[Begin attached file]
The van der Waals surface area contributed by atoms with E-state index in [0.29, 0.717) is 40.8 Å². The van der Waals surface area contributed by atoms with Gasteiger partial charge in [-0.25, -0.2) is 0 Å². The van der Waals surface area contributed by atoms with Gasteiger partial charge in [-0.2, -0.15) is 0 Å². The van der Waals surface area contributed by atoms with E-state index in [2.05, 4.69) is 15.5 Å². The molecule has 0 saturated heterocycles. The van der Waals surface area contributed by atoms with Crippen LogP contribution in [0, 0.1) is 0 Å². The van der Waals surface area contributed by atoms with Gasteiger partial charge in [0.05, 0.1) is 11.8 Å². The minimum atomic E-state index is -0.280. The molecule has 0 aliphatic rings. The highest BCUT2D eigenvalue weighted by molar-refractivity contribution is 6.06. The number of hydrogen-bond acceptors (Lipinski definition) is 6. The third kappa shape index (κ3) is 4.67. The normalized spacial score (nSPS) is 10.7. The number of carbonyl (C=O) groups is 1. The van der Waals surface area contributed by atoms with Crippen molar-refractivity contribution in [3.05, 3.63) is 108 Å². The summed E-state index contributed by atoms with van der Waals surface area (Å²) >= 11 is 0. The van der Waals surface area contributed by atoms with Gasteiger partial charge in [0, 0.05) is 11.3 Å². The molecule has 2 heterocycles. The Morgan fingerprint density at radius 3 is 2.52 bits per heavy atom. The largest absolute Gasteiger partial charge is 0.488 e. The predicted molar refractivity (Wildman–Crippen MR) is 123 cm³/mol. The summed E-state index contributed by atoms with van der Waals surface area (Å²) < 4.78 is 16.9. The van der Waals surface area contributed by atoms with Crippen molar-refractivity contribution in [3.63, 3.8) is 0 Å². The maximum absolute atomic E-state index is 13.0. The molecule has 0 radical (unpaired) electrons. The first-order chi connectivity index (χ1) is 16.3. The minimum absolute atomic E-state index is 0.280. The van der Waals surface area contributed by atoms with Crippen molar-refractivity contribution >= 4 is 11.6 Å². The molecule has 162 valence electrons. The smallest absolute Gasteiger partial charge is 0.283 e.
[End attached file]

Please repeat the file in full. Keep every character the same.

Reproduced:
The van der Waals surface area contributed by atoms with E-state index in [0.29, 0.717) is 40.8 Å². The van der Waals surface area contributed by atoms with Gasteiger partial charge in [-0.25, -0.2) is 0 Å². The van der Waals surface area contributed by atoms with Gasteiger partial charge in [-0.2, -0.15) is 0 Å². The van der Waals surface area contributed by atoms with E-state index in [2.05, 4.69) is 15.5 Å². The molecule has 0 saturated heterocycles. The van der Waals surface area contributed by atoms with Crippen LogP contribution in [0, 0.1) is 0 Å². The van der Waals surface area contributed by atoms with Gasteiger partial charge in [0.05, 0.1) is 11.8 Å². The minimum atomic E-state index is -0.280. The molecule has 0 aliphatic rings. The highest BCUT2D eigenvalue weighted by molar-refractivity contribution is 6.06. The number of hydrogen-bond acceptors (Lipinski definition) is 6. The third kappa shape index (κ3) is 4.67. The normalized spacial score (nSPS) is 10.7. The number of carbonyl (C=O) groups is 1. The van der Waals surface area contributed by atoms with Crippen molar-refractivity contribution in [3.05, 3.63) is 108 Å². The summed E-state index contributed by atoms with van der Waals surface area (Å²) >= 11 is 0. The van der Waals surface area contributed by atoms with Gasteiger partial charge in [0, 0.05) is 11.3 Å². The molecule has 2 heterocycles. The Morgan fingerprint density at radius 3 is 2.52 bits per heavy atom. The largest absolute Gasteiger partial charge is 0.488 e. The predicted molar refractivity (Wildman–Crippen MR) is 123 cm³/mol. The summed E-state index contributed by atoms with van der Waals surface area (Å²) < 4.78 is 16.9. The van der Waals surface area contributed by atoms with Crippen molar-refractivity contribution in [3.63, 3.8) is 0 Å². The maximum absolute atomic E-state index is 13.0. The molecule has 0 radical (unpaired) electrons. The first-order chi connectivity index (χ1) is 16.3. The minimum absolute atomic E-state index is 0.280. The van der Waals surface area contributed by atoms with Crippen molar-refractivity contribution >= 4 is 11.6 Å². The molecule has 162 valence electrons. The smallest absolute Gasteiger partial charge is 0.283 e.